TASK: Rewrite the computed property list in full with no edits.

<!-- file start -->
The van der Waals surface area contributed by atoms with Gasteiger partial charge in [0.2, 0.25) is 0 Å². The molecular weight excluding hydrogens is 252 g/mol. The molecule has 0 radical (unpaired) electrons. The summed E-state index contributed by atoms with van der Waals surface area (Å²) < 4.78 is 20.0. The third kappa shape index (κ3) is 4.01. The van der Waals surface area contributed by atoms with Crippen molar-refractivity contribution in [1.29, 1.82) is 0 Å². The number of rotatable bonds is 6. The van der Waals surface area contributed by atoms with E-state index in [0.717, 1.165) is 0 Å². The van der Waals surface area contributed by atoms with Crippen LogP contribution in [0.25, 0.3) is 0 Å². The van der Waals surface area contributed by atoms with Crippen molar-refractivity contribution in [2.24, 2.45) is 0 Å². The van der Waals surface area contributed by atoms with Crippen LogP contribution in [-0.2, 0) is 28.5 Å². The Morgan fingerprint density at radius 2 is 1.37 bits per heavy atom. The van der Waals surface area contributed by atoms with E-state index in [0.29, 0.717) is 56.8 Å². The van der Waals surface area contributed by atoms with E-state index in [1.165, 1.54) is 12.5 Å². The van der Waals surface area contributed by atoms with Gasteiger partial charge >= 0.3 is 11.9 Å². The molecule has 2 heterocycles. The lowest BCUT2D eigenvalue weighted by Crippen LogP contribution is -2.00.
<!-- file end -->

The van der Waals surface area contributed by atoms with Gasteiger partial charge in [0.2, 0.25) is 0 Å². The molecular weight excluding hydrogens is 252 g/mol. The molecule has 0 radical (unpaired) electrons. The summed E-state index contributed by atoms with van der Waals surface area (Å²) < 4.78 is 20.0. The third kappa shape index (κ3) is 4.01. The van der Waals surface area contributed by atoms with Crippen molar-refractivity contribution in [1.29, 1.82) is 0 Å². The number of rotatable bonds is 6. The van der Waals surface area contributed by atoms with E-state index in [0.717, 1.165) is 0 Å². The van der Waals surface area contributed by atoms with Crippen LogP contribution in [0.25, 0.3) is 0 Å². The van der Waals surface area contributed by atoms with Crippen molar-refractivity contribution in [2.24, 2.45) is 0 Å². The van der Waals surface area contributed by atoms with Crippen LogP contribution in [-0.2, 0) is 28.5 Å². The Morgan fingerprint density at radius 2 is 1.37 bits per heavy atom. The van der Waals surface area contributed by atoms with E-state index in [0.29, 0.717) is 56.8 Å². The van der Waals surface area contributed by atoms with E-state index in [1.165, 1.54) is 12.5 Å². The van der Waals surface area contributed by atoms with Gasteiger partial charge >= 0.3 is 11.9 Å². The molecule has 2 heterocycles. The lowest BCUT2D eigenvalue weighted by Crippen LogP contribution is -2.00.